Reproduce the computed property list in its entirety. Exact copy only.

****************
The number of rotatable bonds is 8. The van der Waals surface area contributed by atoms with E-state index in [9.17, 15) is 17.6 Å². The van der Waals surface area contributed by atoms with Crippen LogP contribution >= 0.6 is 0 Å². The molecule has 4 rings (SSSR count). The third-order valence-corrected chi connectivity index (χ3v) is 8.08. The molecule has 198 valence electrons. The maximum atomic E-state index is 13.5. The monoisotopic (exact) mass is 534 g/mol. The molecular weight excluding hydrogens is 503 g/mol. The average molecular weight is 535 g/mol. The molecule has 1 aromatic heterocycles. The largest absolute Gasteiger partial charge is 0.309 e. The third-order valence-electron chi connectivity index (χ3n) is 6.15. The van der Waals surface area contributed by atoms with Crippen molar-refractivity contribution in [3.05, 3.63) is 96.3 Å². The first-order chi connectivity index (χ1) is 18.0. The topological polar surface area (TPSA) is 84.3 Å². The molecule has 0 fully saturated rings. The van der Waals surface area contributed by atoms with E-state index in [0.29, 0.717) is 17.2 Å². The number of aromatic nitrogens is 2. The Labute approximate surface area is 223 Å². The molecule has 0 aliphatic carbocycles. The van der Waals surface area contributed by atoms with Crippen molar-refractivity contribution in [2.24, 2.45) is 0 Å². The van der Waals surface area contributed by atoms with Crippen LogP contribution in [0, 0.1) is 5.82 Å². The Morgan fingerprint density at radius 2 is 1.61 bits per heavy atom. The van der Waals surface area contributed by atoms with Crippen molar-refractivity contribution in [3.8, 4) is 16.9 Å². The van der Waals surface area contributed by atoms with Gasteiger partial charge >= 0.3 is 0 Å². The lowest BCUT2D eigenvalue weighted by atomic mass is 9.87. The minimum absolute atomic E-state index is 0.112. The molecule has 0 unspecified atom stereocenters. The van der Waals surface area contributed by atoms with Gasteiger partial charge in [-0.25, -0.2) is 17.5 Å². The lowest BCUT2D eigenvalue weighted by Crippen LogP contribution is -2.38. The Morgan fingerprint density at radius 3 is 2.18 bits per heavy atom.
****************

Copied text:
The number of rotatable bonds is 8. The van der Waals surface area contributed by atoms with E-state index in [9.17, 15) is 17.6 Å². The van der Waals surface area contributed by atoms with Crippen LogP contribution >= 0.6 is 0 Å². The molecule has 4 rings (SSSR count). The third-order valence-corrected chi connectivity index (χ3v) is 8.08. The molecule has 198 valence electrons. The maximum atomic E-state index is 13.5. The monoisotopic (exact) mass is 534 g/mol. The molecular weight excluding hydrogens is 503 g/mol. The average molecular weight is 535 g/mol. The molecule has 1 aromatic heterocycles. The largest absolute Gasteiger partial charge is 0.309 e. The third-order valence-electron chi connectivity index (χ3n) is 6.15. The van der Waals surface area contributed by atoms with Crippen molar-refractivity contribution in [3.05, 3.63) is 96.3 Å². The first-order chi connectivity index (χ1) is 18.0. The topological polar surface area (TPSA) is 84.3 Å². The molecule has 0 fully saturated rings. The van der Waals surface area contributed by atoms with E-state index in [0.29, 0.717) is 17.2 Å². The number of aromatic nitrogens is 2. The Labute approximate surface area is 223 Å². The molecule has 0 aliphatic carbocycles. The van der Waals surface area contributed by atoms with Crippen molar-refractivity contribution in [2.24, 2.45) is 0 Å². The van der Waals surface area contributed by atoms with Crippen LogP contribution in [0, 0.1) is 5.82 Å². The Morgan fingerprint density at radius 2 is 1.61 bits per heavy atom. The van der Waals surface area contributed by atoms with Crippen molar-refractivity contribution in [3.8, 4) is 16.9 Å². The van der Waals surface area contributed by atoms with Gasteiger partial charge >= 0.3 is 0 Å². The lowest BCUT2D eigenvalue weighted by atomic mass is 9.87. The minimum absolute atomic E-state index is 0.112. The molecule has 0 unspecified atom stereocenters. The van der Waals surface area contributed by atoms with Gasteiger partial charge in [-0.25, -0.2) is 17.5 Å². The lowest BCUT2D eigenvalue weighted by Crippen LogP contribution is -2.38. The Morgan fingerprint density at radius 3 is 2.18 bits per heavy atom.